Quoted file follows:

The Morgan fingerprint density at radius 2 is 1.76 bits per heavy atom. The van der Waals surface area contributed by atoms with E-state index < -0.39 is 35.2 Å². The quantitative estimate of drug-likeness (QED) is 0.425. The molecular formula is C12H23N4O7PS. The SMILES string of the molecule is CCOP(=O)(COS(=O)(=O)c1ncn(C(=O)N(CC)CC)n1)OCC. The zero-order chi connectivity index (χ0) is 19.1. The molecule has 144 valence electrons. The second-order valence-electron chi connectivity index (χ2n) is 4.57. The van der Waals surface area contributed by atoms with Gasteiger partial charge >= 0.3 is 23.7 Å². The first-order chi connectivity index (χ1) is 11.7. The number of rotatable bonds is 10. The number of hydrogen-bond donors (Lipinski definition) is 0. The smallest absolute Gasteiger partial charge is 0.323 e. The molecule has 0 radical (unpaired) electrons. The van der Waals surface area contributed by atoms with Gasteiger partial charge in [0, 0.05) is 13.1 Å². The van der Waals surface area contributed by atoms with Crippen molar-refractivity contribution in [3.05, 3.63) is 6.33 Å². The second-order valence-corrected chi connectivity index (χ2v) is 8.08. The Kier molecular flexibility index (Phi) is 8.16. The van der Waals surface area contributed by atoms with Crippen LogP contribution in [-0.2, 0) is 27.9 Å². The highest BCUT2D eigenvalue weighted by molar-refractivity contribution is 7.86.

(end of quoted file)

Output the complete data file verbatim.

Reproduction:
The Morgan fingerprint density at radius 2 is 1.76 bits per heavy atom. The van der Waals surface area contributed by atoms with E-state index < -0.39 is 35.2 Å². The quantitative estimate of drug-likeness (QED) is 0.425. The molecular formula is C12H23N4O7PS. The SMILES string of the molecule is CCOP(=O)(COS(=O)(=O)c1ncn(C(=O)N(CC)CC)n1)OCC. The zero-order chi connectivity index (χ0) is 19.1. The molecule has 144 valence electrons. The second-order valence-electron chi connectivity index (χ2n) is 4.57. The van der Waals surface area contributed by atoms with Gasteiger partial charge >= 0.3 is 23.7 Å². The first-order chi connectivity index (χ1) is 11.7. The number of rotatable bonds is 10. The number of hydrogen-bond donors (Lipinski definition) is 0. The smallest absolute Gasteiger partial charge is 0.323 e. The molecule has 0 radical (unpaired) electrons. The van der Waals surface area contributed by atoms with Gasteiger partial charge in [0, 0.05) is 13.1 Å². The van der Waals surface area contributed by atoms with Crippen molar-refractivity contribution in [3.05, 3.63) is 6.33 Å². The second-order valence-corrected chi connectivity index (χ2v) is 8.08. The Kier molecular flexibility index (Phi) is 8.16. The van der Waals surface area contributed by atoms with Crippen LogP contribution in [-0.2, 0) is 27.9 Å². The highest BCUT2D eigenvalue weighted by molar-refractivity contribution is 7.86.